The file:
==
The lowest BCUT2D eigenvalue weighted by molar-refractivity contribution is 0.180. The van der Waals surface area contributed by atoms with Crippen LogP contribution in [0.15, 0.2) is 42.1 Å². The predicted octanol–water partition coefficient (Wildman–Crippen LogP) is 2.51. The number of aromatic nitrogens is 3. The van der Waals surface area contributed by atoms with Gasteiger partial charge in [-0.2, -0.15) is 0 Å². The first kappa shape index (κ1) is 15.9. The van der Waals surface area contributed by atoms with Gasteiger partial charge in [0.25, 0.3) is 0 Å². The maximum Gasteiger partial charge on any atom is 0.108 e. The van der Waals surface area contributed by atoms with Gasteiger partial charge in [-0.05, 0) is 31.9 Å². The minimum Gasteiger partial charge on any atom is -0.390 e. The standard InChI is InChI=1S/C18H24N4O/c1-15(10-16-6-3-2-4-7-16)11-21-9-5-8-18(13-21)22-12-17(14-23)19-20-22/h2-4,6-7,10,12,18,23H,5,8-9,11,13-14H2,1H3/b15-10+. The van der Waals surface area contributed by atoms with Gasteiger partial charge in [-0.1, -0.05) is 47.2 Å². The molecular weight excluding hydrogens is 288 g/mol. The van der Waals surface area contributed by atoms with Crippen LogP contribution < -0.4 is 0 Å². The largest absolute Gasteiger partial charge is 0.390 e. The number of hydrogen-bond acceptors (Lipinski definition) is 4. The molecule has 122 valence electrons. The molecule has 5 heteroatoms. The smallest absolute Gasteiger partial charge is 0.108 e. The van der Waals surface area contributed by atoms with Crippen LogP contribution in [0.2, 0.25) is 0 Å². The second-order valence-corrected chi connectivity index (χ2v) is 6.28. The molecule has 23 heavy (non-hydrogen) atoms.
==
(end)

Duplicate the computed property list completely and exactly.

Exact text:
The lowest BCUT2D eigenvalue weighted by molar-refractivity contribution is 0.180. The van der Waals surface area contributed by atoms with Crippen LogP contribution in [0.15, 0.2) is 42.1 Å². The predicted octanol–water partition coefficient (Wildman–Crippen LogP) is 2.51. The number of aromatic nitrogens is 3. The van der Waals surface area contributed by atoms with Gasteiger partial charge in [-0.2, -0.15) is 0 Å². The first kappa shape index (κ1) is 15.9. The van der Waals surface area contributed by atoms with Gasteiger partial charge in [0.25, 0.3) is 0 Å². The maximum Gasteiger partial charge on any atom is 0.108 e. The van der Waals surface area contributed by atoms with Gasteiger partial charge in [-0.05, 0) is 31.9 Å². The minimum Gasteiger partial charge on any atom is -0.390 e. The standard InChI is InChI=1S/C18H24N4O/c1-15(10-16-6-3-2-4-7-16)11-21-9-5-8-18(13-21)22-12-17(14-23)19-20-22/h2-4,6-7,10,12,18,23H,5,8-9,11,13-14H2,1H3/b15-10+. The van der Waals surface area contributed by atoms with Gasteiger partial charge in [-0.1, -0.05) is 47.2 Å². The molecular weight excluding hydrogens is 288 g/mol. The van der Waals surface area contributed by atoms with Crippen LogP contribution < -0.4 is 0 Å². The largest absolute Gasteiger partial charge is 0.390 e. The number of hydrogen-bond acceptors (Lipinski definition) is 4. The molecule has 122 valence electrons. The molecule has 5 heteroatoms. The smallest absolute Gasteiger partial charge is 0.108 e. The van der Waals surface area contributed by atoms with Crippen LogP contribution in [0.2, 0.25) is 0 Å². The second-order valence-corrected chi connectivity index (χ2v) is 6.28. The molecule has 23 heavy (non-hydrogen) atoms.